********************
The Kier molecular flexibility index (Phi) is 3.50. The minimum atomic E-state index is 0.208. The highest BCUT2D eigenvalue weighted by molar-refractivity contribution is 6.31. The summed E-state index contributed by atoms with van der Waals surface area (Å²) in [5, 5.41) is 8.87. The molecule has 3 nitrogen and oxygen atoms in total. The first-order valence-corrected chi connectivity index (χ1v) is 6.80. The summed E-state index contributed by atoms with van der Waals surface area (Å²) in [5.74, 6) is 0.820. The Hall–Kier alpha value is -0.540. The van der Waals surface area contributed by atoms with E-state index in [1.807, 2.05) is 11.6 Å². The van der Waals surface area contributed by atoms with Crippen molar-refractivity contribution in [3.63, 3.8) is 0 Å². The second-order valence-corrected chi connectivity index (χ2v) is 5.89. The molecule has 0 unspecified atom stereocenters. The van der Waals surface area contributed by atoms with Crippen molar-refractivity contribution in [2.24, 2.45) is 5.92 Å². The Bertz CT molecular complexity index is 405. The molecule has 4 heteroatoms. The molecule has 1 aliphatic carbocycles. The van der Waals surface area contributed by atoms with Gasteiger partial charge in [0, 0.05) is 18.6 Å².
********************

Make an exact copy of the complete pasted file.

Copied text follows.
The Kier molecular flexibility index (Phi) is 3.50. The minimum atomic E-state index is 0.208. The highest BCUT2D eigenvalue weighted by molar-refractivity contribution is 6.31. The summed E-state index contributed by atoms with van der Waals surface area (Å²) in [5, 5.41) is 8.87. The molecule has 3 nitrogen and oxygen atoms in total. The first-order valence-corrected chi connectivity index (χ1v) is 6.80. The summed E-state index contributed by atoms with van der Waals surface area (Å²) in [5.74, 6) is 0.820. The Hall–Kier alpha value is -0.540. The van der Waals surface area contributed by atoms with E-state index in [1.807, 2.05) is 11.6 Å². The van der Waals surface area contributed by atoms with Crippen molar-refractivity contribution in [3.63, 3.8) is 0 Å². The second-order valence-corrected chi connectivity index (χ2v) is 5.89. The molecule has 0 unspecified atom stereocenters. The van der Waals surface area contributed by atoms with Crippen molar-refractivity contribution in [2.24, 2.45) is 5.92 Å². The Bertz CT molecular complexity index is 405. The molecule has 4 heteroatoms. The molecule has 1 aliphatic carbocycles. The van der Waals surface area contributed by atoms with Gasteiger partial charge in [0, 0.05) is 18.6 Å².